Including Stakeholders When Implementing New Technologies

  • Ronald Larson Mid-America Consultants International
Keywords: Radio frequency identification; Privacy; Trust, Religiosity; Marketing orientation

Abstract

Objective: Technologies such as Radio Frequency Identification (RFID) offer many benefits to health care providers and may raise stakeholder concerns. This study reviews a new technology from another industry, summarizes previous research on medical applications of RFID, and analyses survey responses on RFID applications. The goal is to develop principles for evaluating and implementing new technologies.

Design: Marketing and stakeholder theories were used to develop lessons from the case study and from prior research. A survey was mailed to adults in four Midwestern states in the US.

Main Outcome Measures: Respondent support ratings for two medical and two non-medical applications of RFID were analysed using principal component analysis and binary logistic regressions. Profiles of those supporting the applications were developed.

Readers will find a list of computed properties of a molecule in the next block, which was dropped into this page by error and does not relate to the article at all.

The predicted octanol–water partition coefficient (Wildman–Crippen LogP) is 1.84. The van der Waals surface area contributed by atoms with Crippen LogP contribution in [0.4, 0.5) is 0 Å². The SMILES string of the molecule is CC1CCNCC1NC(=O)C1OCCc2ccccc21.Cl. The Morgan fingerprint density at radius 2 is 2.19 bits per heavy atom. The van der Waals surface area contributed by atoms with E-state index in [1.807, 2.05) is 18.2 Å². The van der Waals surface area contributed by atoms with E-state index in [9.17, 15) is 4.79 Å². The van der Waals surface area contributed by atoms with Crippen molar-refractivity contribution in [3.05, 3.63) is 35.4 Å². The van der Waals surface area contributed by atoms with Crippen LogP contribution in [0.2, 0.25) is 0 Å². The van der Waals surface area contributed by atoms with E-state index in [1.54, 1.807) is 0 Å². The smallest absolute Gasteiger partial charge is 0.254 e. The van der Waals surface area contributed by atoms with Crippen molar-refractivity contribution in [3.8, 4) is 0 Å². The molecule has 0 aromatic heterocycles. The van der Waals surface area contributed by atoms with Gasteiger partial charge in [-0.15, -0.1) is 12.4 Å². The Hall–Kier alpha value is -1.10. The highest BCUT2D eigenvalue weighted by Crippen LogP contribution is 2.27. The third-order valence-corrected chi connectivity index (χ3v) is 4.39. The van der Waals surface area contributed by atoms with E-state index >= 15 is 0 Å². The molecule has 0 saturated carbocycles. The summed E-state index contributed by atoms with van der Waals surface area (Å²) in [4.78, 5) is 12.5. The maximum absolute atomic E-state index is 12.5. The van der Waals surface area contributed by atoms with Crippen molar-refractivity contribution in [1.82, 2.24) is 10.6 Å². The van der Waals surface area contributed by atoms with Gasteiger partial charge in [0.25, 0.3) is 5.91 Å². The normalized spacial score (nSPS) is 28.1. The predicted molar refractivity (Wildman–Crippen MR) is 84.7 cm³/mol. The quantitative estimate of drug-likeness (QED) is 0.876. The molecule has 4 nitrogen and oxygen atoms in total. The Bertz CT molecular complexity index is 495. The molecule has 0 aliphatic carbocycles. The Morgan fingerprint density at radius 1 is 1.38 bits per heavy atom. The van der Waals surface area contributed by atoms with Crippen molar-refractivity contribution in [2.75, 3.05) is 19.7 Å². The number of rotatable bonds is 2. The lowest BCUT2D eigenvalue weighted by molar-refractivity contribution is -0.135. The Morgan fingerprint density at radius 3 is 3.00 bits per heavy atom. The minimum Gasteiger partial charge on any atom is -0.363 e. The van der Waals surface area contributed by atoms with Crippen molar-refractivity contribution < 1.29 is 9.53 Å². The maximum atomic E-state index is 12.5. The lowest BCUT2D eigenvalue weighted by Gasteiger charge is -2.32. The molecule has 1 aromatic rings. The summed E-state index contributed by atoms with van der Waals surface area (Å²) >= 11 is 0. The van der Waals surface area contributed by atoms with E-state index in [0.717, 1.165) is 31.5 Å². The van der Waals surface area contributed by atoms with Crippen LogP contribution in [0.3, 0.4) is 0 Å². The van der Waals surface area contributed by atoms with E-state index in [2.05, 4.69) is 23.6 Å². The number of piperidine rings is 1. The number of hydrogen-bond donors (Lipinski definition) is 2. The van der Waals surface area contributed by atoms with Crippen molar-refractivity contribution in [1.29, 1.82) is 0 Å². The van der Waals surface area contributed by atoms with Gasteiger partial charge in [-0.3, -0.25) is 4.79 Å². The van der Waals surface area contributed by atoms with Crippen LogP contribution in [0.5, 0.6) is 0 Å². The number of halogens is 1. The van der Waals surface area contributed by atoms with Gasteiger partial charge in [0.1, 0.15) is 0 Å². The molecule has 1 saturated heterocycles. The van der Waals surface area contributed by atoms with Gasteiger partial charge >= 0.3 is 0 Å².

Results: The case study highlighted the importance of considering the needs and concerns of all stakeholders. Previous studies suggested that many hospital administrators who examined RFID may not have included some stakeholders. This research found that support for RFID varied across respondents and across applications. Anxiety about technology was negatively linked with RFID support. Religiosity also had negative coefficients for some applications.

Conclusions: Administrators considering new technologies need to consider patient privacy needs and stakeholder concerns. Surveying stakeholders and utilizing advisory boards could help administrators tailor their actions to the communities they serve. A few opponents to a technology can limit its adoption. Regular, two-way communications may help health care organizations improve technology decisions and enhance the odds of implementation success.

Author Biography

Ronald Larson, Mid-America Consultants International

Mid-America Consultants International
811 2nd Avenue North, Fargo, North Dakota 58102, United States

Note: 'Dr. Ronald Larson earned graduate degrees from the University of Minnesota, Stanford University, and Purdue University. He worked in the food industry for about 5 years and in academia for more than 20 years. He retired from academia in 2015.'

Published
2020-03-29
How to Cite
1.
Larson R. Including Stakeholders When Implementing New Technologies. APJHM [Internet]. 29Mar.2020 [cited 6Jun.2020];15(1):63-4. Available from: https://journal.achsm.org.au/index.php/achsm/article/view/285
Section
Research Articles